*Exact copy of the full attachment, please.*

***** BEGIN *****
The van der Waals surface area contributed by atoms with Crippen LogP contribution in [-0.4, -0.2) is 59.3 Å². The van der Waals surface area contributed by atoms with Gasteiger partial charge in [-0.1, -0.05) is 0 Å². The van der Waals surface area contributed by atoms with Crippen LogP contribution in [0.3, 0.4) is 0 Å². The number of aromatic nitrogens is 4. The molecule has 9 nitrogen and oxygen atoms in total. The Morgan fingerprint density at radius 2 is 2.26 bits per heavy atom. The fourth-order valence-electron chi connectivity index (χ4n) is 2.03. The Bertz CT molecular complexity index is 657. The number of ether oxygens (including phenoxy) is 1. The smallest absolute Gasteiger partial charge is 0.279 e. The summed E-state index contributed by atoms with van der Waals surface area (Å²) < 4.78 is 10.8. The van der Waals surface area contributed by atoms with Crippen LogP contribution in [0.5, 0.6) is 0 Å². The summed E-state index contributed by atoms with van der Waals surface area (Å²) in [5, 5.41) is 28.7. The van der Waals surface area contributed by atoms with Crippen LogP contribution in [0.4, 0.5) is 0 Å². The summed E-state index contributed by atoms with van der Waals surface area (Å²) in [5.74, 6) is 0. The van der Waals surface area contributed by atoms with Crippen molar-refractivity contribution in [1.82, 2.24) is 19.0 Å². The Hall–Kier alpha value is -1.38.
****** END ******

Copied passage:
The van der Waals surface area contributed by atoms with Crippen LogP contribution in [-0.4, -0.2) is 59.3 Å². The van der Waals surface area contributed by atoms with Gasteiger partial charge in [-0.1, -0.05) is 0 Å². The van der Waals surface area contributed by atoms with Crippen LogP contribution in [0.3, 0.4) is 0 Å². The number of aromatic nitrogens is 4. The molecule has 9 nitrogen and oxygen atoms in total. The Morgan fingerprint density at radius 2 is 2.26 bits per heavy atom. The fourth-order valence-electron chi connectivity index (χ4n) is 2.03. The Bertz CT molecular complexity index is 657. The number of ether oxygens (including phenoxy) is 1. The smallest absolute Gasteiger partial charge is 0.279 e. The summed E-state index contributed by atoms with van der Waals surface area (Å²) < 4.78 is 10.8. The van der Waals surface area contributed by atoms with Crippen LogP contribution in [0.5, 0.6) is 0 Å². The summed E-state index contributed by atoms with van der Waals surface area (Å²) in [5, 5.41) is 28.7. The van der Waals surface area contributed by atoms with Crippen LogP contribution in [0.4, 0.5) is 0 Å². The summed E-state index contributed by atoms with van der Waals surface area (Å²) in [5.74, 6) is 0. The van der Waals surface area contributed by atoms with Crippen molar-refractivity contribution in [1.82, 2.24) is 19.0 Å². The Hall–Kier alpha value is -1.38.